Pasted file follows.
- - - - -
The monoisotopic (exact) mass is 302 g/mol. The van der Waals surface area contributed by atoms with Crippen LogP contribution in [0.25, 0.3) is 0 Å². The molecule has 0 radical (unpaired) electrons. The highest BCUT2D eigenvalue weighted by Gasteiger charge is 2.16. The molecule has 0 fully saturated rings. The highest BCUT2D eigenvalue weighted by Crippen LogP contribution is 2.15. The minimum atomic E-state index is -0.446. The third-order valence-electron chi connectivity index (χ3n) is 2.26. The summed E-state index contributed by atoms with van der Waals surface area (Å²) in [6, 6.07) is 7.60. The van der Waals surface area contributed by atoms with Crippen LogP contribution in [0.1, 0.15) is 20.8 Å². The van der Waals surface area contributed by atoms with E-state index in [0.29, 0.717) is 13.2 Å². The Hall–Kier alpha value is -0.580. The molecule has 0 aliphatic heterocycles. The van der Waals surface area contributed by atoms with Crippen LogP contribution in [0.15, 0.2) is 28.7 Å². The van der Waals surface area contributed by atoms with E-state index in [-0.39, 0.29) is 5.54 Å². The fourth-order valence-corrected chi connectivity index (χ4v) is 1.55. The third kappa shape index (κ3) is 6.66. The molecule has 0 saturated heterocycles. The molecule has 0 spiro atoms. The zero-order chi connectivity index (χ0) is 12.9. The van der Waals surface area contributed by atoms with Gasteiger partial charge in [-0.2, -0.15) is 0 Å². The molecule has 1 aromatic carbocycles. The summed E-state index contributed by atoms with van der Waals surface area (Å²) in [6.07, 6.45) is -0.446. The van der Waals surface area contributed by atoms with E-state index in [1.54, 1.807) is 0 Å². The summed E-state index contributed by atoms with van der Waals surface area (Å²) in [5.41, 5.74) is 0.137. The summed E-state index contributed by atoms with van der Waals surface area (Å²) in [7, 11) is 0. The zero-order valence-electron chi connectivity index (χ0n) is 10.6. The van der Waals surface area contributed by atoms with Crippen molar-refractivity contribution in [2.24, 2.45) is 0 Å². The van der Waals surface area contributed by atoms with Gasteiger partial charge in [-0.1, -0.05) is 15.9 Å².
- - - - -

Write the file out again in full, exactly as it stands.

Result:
The monoisotopic (exact) mass is 302 g/mol. The van der Waals surface area contributed by atoms with Crippen LogP contribution in [0.25, 0.3) is 0 Å². The molecule has 0 radical (unpaired) electrons. The highest BCUT2D eigenvalue weighted by Gasteiger charge is 2.16. The molecule has 0 fully saturated rings. The highest BCUT2D eigenvalue weighted by Crippen LogP contribution is 2.15. The minimum atomic E-state index is -0.446. The third-order valence-electron chi connectivity index (χ3n) is 2.26. The summed E-state index contributed by atoms with van der Waals surface area (Å²) in [6, 6.07) is 7.60. The van der Waals surface area contributed by atoms with Crippen LogP contribution in [0.1, 0.15) is 20.8 Å². The van der Waals surface area contributed by atoms with E-state index in [0.29, 0.717) is 13.2 Å². The Hall–Kier alpha value is -0.580. The molecule has 0 aliphatic heterocycles. The van der Waals surface area contributed by atoms with Crippen LogP contribution in [0.15, 0.2) is 28.7 Å². The van der Waals surface area contributed by atoms with E-state index in [-0.39, 0.29) is 5.54 Å². The fourth-order valence-corrected chi connectivity index (χ4v) is 1.55. The third kappa shape index (κ3) is 6.66. The molecule has 0 saturated heterocycles. The molecule has 0 spiro atoms. The zero-order chi connectivity index (χ0) is 12.9. The van der Waals surface area contributed by atoms with Gasteiger partial charge in [-0.2, -0.15) is 0 Å². The molecule has 1 aromatic carbocycles. The summed E-state index contributed by atoms with van der Waals surface area (Å²) in [6.07, 6.45) is -0.446. The van der Waals surface area contributed by atoms with E-state index in [1.54, 1.807) is 0 Å². The summed E-state index contributed by atoms with van der Waals surface area (Å²) in [5.41, 5.74) is 0.137. The summed E-state index contributed by atoms with van der Waals surface area (Å²) in [7, 11) is 0. The zero-order valence-electron chi connectivity index (χ0n) is 10.6. The van der Waals surface area contributed by atoms with Crippen molar-refractivity contribution in [2.24, 2.45) is 0 Å². The van der Waals surface area contributed by atoms with Gasteiger partial charge in [-0.1, -0.05) is 15.9 Å².